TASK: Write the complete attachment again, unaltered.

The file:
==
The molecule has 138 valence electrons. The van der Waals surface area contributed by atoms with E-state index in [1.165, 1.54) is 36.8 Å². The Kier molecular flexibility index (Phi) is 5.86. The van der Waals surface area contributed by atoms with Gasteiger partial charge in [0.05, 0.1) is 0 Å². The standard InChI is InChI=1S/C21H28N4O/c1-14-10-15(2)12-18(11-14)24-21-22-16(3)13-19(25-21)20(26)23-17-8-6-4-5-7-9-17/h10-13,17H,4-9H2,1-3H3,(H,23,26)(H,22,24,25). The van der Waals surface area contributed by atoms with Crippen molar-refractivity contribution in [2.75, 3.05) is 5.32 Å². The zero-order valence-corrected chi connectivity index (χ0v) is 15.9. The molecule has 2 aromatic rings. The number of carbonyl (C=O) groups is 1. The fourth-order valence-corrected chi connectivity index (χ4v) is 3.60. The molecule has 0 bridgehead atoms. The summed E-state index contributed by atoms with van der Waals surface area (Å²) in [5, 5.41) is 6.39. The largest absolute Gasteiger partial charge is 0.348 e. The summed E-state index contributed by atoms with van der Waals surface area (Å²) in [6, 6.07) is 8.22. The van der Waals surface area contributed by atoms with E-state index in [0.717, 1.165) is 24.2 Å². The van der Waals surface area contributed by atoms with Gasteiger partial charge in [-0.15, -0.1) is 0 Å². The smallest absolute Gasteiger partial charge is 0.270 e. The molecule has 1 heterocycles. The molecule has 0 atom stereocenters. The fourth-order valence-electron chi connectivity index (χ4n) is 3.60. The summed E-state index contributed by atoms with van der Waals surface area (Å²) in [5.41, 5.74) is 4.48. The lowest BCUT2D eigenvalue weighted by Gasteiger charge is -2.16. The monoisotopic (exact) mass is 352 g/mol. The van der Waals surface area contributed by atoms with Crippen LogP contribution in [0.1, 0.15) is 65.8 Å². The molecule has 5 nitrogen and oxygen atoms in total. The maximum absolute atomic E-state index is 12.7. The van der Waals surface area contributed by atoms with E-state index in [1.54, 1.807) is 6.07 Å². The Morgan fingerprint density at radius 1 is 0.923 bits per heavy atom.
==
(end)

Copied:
The molecule has 138 valence electrons. The van der Waals surface area contributed by atoms with E-state index in [1.165, 1.54) is 36.8 Å². The Kier molecular flexibility index (Phi) is 5.86. The van der Waals surface area contributed by atoms with Gasteiger partial charge in [0.05, 0.1) is 0 Å². The standard InChI is InChI=1S/C21H28N4O/c1-14-10-15(2)12-18(11-14)24-21-22-16(3)13-19(25-21)20(26)23-17-8-6-4-5-7-9-17/h10-13,17H,4-9H2,1-3H3,(H,23,26)(H,22,24,25). The van der Waals surface area contributed by atoms with Crippen molar-refractivity contribution in [2.75, 3.05) is 5.32 Å². The zero-order valence-corrected chi connectivity index (χ0v) is 15.9. The molecule has 2 aromatic rings. The number of carbonyl (C=O) groups is 1. The fourth-order valence-corrected chi connectivity index (χ4v) is 3.60. The molecule has 0 bridgehead atoms. The summed E-state index contributed by atoms with van der Waals surface area (Å²) in [5, 5.41) is 6.39. The largest absolute Gasteiger partial charge is 0.348 e. The summed E-state index contributed by atoms with van der Waals surface area (Å²) in [6, 6.07) is 8.22. The van der Waals surface area contributed by atoms with E-state index in [0.717, 1.165) is 24.2 Å². The van der Waals surface area contributed by atoms with Gasteiger partial charge in [-0.15, -0.1) is 0 Å². The smallest absolute Gasteiger partial charge is 0.270 e. The molecule has 1 heterocycles. The molecule has 0 atom stereocenters. The fourth-order valence-electron chi connectivity index (χ4n) is 3.60. The summed E-state index contributed by atoms with van der Waals surface area (Å²) in [5.41, 5.74) is 4.48. The lowest BCUT2D eigenvalue weighted by Gasteiger charge is -2.16. The monoisotopic (exact) mass is 352 g/mol. The van der Waals surface area contributed by atoms with Crippen LogP contribution in [0.1, 0.15) is 65.8 Å². The molecule has 5 nitrogen and oxygen atoms in total. The maximum absolute atomic E-state index is 12.7. The van der Waals surface area contributed by atoms with E-state index in [1.54, 1.807) is 6.07 Å². The Morgan fingerprint density at radius 1 is 0.923 bits per heavy atom.